Review: Come To Daddy. Living House Theatre. Lakeside. Nottingham University.

Life as in art, or art as in life, or even the art of Live Art, is often shown to us as an abstract imitation. This element of abstraction can serve to elucidate or confuse and even both, sometimes deliberately. Each artistic circumstance can have its benefits and downfalls dependent on the individual audience member’s cultural understandings and acceptance of the presentation style. At best, theatrical Live Art, say in the case of The Wooster Group in the 1980s or the more contemporary Berlin based collective Gob Squad, we discover our senses and perceptions being challenged through a glorious mix of theatre, media and real life. Their ultimate strength is in their sense of humour as well as their artistic passions. Humour draws on gaps and distance from social conventions. Like theatre it is always transgressive.

Living House Theatre’s new work Come To Daddy has lots to recommend it as a Live Art piece that reflects on Fatherhood, Art, The Past, The minutiae of The Present, Death and The Future. The company themselves call the piece a sprawling tidal wave of a show. The creation has also been influenced in its early form by the Polish director Tadeusz Kantor (1915-1990). Kantor initiated the interest in Absurdist drama and one of his best known productions was The Dead Class. Kantor himself remained on stage throughout the piece conducting the actors, music and overall pacing. He was concerned with piecing together fragments and illusions to form a whole drama or work of theatrical art. Even in its time it would have appeared bizarre and revolutionary. A living work of art.

Come To Daddy certainly plays with fragments and illusions exceptionally well once the initial too slow paced dialogue to microphone develops into a faster and more visually comprehensive melange of happenings. The stage in general, is used with great creativity coupled with inventive costumes and there is superb focus and maturity from all of the large cast of players. Particularly strong are the fashion parade inspired scenes, the floating screens, the drawn-out procession or moving tableaux of near naked bodies (very well assembled and choreographed) and the death by suffocation scene.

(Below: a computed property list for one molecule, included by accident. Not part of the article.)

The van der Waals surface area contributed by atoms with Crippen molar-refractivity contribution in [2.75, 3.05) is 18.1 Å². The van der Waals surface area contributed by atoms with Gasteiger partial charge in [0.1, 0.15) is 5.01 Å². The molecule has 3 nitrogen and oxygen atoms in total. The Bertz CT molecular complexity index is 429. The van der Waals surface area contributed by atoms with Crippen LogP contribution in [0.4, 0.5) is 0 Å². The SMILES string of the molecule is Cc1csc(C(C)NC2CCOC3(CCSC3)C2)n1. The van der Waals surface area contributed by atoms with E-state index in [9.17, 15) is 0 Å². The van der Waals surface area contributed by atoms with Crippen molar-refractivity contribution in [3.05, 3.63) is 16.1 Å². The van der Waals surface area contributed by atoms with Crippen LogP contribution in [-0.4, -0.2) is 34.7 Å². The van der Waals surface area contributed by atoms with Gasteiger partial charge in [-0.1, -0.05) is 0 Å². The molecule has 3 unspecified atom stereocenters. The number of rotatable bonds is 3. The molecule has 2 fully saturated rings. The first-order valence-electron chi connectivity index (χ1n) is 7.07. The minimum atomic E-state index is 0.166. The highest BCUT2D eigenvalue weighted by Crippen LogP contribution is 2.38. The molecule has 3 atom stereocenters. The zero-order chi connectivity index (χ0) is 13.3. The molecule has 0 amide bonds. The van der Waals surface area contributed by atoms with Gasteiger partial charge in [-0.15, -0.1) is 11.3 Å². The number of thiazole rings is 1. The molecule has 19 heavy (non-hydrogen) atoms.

Construction and deconstruction (the art world’s most favoured definitions) strongly play their part in Come To Daddy and one of the later poetic aural pieces about daddy coming home full of temperament and unpredictability is especially alarming with its undercurrents of sexual violence. We loved the background half lit groupings and creative use of portraiture lighting making the whole stage picture quite eerie.

Many art works are referenced throughout including those by Dali, Niki de St Phalle, Marina Abramovic, Jorgen Leth, Frida Kahlo, Erte, Gustav Klimt, Yves Klein, Goya, Marc Rothko and Leonardo da Vinci.

Music plays a strong part in creating atmospheres and the piece includes Ri Ri by Young Thug, The Less I Know The Better by Tame Impala, Sicko Cell by Joy Orbison and Aprés un Rève by Gabriel Fauré. All other sound is composed and created by Sammi Metcalf and Darius McFarlane.

Whether the artistic proposal that Come To Daddy clearly demonstrates Living House Theatre’s aim to present a show that deconstructs male power in the art world is highly debatable. Fascinating though the male figures are in their evolving world events related and Lakeside Arts Theatre staged continuum, almost too many things are going on throughout to give an obvious clarity to that premise and promise of emasculating ideas. Aspects of integrated humour even self depreciating are only minimally placed with the piece. With other Live Art company’s works what gives them the edge is the application of often ironic comedy in putting their socio-political points across.

What is very evident however,  is the intelligence and artistic rigour that has created this work and the passion with which it is presented. If this is an example of their first theatrical outing we most definitely look forward to seeing the future works of Living House Theatre nationally or even internationally.

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